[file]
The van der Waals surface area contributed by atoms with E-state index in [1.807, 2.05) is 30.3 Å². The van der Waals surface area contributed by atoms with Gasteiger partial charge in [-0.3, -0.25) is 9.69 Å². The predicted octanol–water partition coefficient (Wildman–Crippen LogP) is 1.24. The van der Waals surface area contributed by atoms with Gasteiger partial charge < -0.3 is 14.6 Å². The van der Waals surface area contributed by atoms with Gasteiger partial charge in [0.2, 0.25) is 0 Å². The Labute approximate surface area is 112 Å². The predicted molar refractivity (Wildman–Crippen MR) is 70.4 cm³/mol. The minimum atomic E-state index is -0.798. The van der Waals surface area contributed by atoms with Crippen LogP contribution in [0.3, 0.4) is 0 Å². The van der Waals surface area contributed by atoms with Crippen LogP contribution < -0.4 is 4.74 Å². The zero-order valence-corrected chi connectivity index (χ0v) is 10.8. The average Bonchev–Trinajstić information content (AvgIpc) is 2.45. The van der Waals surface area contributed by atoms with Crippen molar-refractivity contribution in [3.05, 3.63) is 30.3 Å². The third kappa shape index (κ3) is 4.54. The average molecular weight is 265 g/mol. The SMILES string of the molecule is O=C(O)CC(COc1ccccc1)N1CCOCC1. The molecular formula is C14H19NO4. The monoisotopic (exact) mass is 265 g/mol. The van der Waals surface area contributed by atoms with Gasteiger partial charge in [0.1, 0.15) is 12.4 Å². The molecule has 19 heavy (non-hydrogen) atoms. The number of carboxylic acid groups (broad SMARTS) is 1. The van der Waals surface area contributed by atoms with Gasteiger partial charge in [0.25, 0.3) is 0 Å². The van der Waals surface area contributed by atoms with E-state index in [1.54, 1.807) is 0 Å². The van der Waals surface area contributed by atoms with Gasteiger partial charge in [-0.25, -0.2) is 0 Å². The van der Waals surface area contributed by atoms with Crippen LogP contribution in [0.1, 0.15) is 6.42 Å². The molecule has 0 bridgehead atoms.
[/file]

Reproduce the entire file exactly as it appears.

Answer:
The van der Waals surface area contributed by atoms with E-state index in [1.807, 2.05) is 30.3 Å². The van der Waals surface area contributed by atoms with Gasteiger partial charge in [-0.3, -0.25) is 9.69 Å². The predicted octanol–water partition coefficient (Wildman–Crippen LogP) is 1.24. The van der Waals surface area contributed by atoms with Gasteiger partial charge < -0.3 is 14.6 Å². The van der Waals surface area contributed by atoms with Gasteiger partial charge in [0.2, 0.25) is 0 Å². The Labute approximate surface area is 112 Å². The predicted molar refractivity (Wildman–Crippen MR) is 70.4 cm³/mol. The minimum atomic E-state index is -0.798. The van der Waals surface area contributed by atoms with Crippen LogP contribution in [0.3, 0.4) is 0 Å². The van der Waals surface area contributed by atoms with Crippen LogP contribution < -0.4 is 4.74 Å². The zero-order valence-corrected chi connectivity index (χ0v) is 10.8. The average Bonchev–Trinajstić information content (AvgIpc) is 2.45. The van der Waals surface area contributed by atoms with Crippen molar-refractivity contribution in [3.05, 3.63) is 30.3 Å². The third kappa shape index (κ3) is 4.54. The average molecular weight is 265 g/mol. The SMILES string of the molecule is O=C(O)CC(COc1ccccc1)N1CCOCC1. The molecular formula is C14H19NO4. The monoisotopic (exact) mass is 265 g/mol. The van der Waals surface area contributed by atoms with Gasteiger partial charge in [0.1, 0.15) is 12.4 Å². The molecule has 19 heavy (non-hydrogen) atoms. The number of carboxylic acid groups (broad SMARTS) is 1. The van der Waals surface area contributed by atoms with Gasteiger partial charge in [0.25, 0.3) is 0 Å². The van der Waals surface area contributed by atoms with E-state index in [1.54, 1.807) is 0 Å². The van der Waals surface area contributed by atoms with Gasteiger partial charge in [-0.25, -0.2) is 0 Å². The van der Waals surface area contributed by atoms with Crippen LogP contribution in [0.1, 0.15) is 6.42 Å². The molecule has 0 bridgehead atoms.